Process Kexxu Eye ouput data with Python


With Kexxu Eye you can upload your recordings to the cloud editor. In the cloud editor there are a bunch of pre-made tools, with everything you need to do an eye tracking experiment.

If you don’t want to use the cloud tools, you can also download the video file and the data file swith the Kexxu Devices app, and process the data yourself. Here we show you the basics of that, using Python.

Data format


A Kexxu Eye recording consists of a video and a data file. This is what that data file looks like. 

devices/openeye-123-E35ZnkVSPg/eyetracking 1675432733440 {"eye_left_pos_x":0.0,"eye_left_pos_y":0.0,"eye_right_pos_x":0.0,"eye_right_pos_y":0.0,"eye_top_pos_x":0.0,"eye_top_pos_y":0.0,"pupil_pos_x":0.0,"pupil_pos_y":0.2000,"pupil_rel_pos_x":0.0498,"pupil_rel_pos_y":-0.62388,"timestamp_ms":"1675432733434"}
devices/openeye-123-E35ZnkVSPg/eyetracking 1675432733463 {"eye_left_pos_x":0.0,"eye_left_pos_y":0.0,"eye_right_pos_x":0.0,"eye_right_pos_y":0.0,"eye_top_pos_x":0.0,"eye_top_pos_y":0.0,"pupil_pos_x":0.0,"pupil_pos_y":0.20000,"pupil_rel_pos_x":0.04984,"pupil_rel_pos_y":-0.64640,"timestamp_ms":"1675432733461"}
devices/openeye-123-E35ZnkVSPg/eyetracking 1675432733536 {"eye_left_pos_x":0.0,"eye_left_pos_y":0.0,"eye_right_pos_x":0.0,"eye_right_pos_y":0.0,"eye_top_pos_x":0.0,"eye_top_pos_y":0.0,"pupil_pos_x":0.0,"pupil_pos_y":0.20000,"pupil_rel_pos_x":0.0498,"pupil_rel_pos_y":-0.6464,"timestamp_ms":"1675432733535"}
devices/openeye-123-E35ZnkVSPg/eyetracking 1675432733673 {"eye_left_pos_x":0.0,"eye_left_pos_y":0.0,"eye_right_pos_x":0.0,"eye_right_pos_y":0.0,"eye_top_pos_x":0.0,"eye_top_pos_y":0.0,"pupil_pos_x":0.0,"pupil_pos_y":0.18888,"pupil_rel_pos_x":0.06225,"pupil_rel_pos_y":-0.66899,"timestamp_ms":"1675432733671"}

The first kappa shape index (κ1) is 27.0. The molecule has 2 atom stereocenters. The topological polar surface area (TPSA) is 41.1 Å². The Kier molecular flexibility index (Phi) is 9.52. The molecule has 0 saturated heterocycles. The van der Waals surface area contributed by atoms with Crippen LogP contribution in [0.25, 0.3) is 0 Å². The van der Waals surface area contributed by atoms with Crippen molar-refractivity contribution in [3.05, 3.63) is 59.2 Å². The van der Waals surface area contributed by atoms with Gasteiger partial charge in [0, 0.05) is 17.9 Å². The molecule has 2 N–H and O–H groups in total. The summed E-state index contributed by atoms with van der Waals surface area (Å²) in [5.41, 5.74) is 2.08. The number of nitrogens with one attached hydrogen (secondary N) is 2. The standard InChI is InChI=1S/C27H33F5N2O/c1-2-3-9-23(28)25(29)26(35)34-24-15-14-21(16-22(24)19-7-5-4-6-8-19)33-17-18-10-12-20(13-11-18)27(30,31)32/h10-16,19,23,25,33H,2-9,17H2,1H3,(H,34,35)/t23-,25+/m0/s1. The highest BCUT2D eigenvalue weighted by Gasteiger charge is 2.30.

The data file is organized in using event streaming, with one event per line. The first entry is the event type. Here always eyetracking but this can also be gps for example, or a button-press in the app signaling the start of a scenario.

The second entry is the unix timestamp, signaling the time of the event.

The third entry is the payload of the event, which is json. The json fields are different for each event type.

For every frame in the video there is exactly one eyetracking event, though the datafile does not start and stop exactly at the same time the video recording starts and stops, but can be off 2 or 3 frames.

Download example data file and video.


To convert the eye locations to screen coordinates, you can use the following Python function:

def read_kexxu_eye_data(path: str) -> List:
locs = []
with open(path, "r") as f:
lines = f.readlines()
for line in lines:
parts = line.split(" ")
if parts[0].endswith("/eyetracking"):
js = json.loads(" ".join(parts[2:]))
rx = js["pupil_rel_pos_x"]
ry = js["pupil_rel_pos_y"]
x = 640 - int((rx) * 640.0)
y = 360 + int((ry) * 360.0)
locs.append((x, y))
return locs

pupil_rel_pos_x and pupil_rel_pos_y are the distance of the gaze from the center of the video, from -1 to 1. The video is 1280×720 pixels for the Kexxu Eye v1. Note that if you import the video from Tobii G2 or G3 into the editor, the same function will work, but you will have to use a different screen resolution, because the video is a different format.

If you have any questions using this python fuction, please don’t hesitate to send me an email!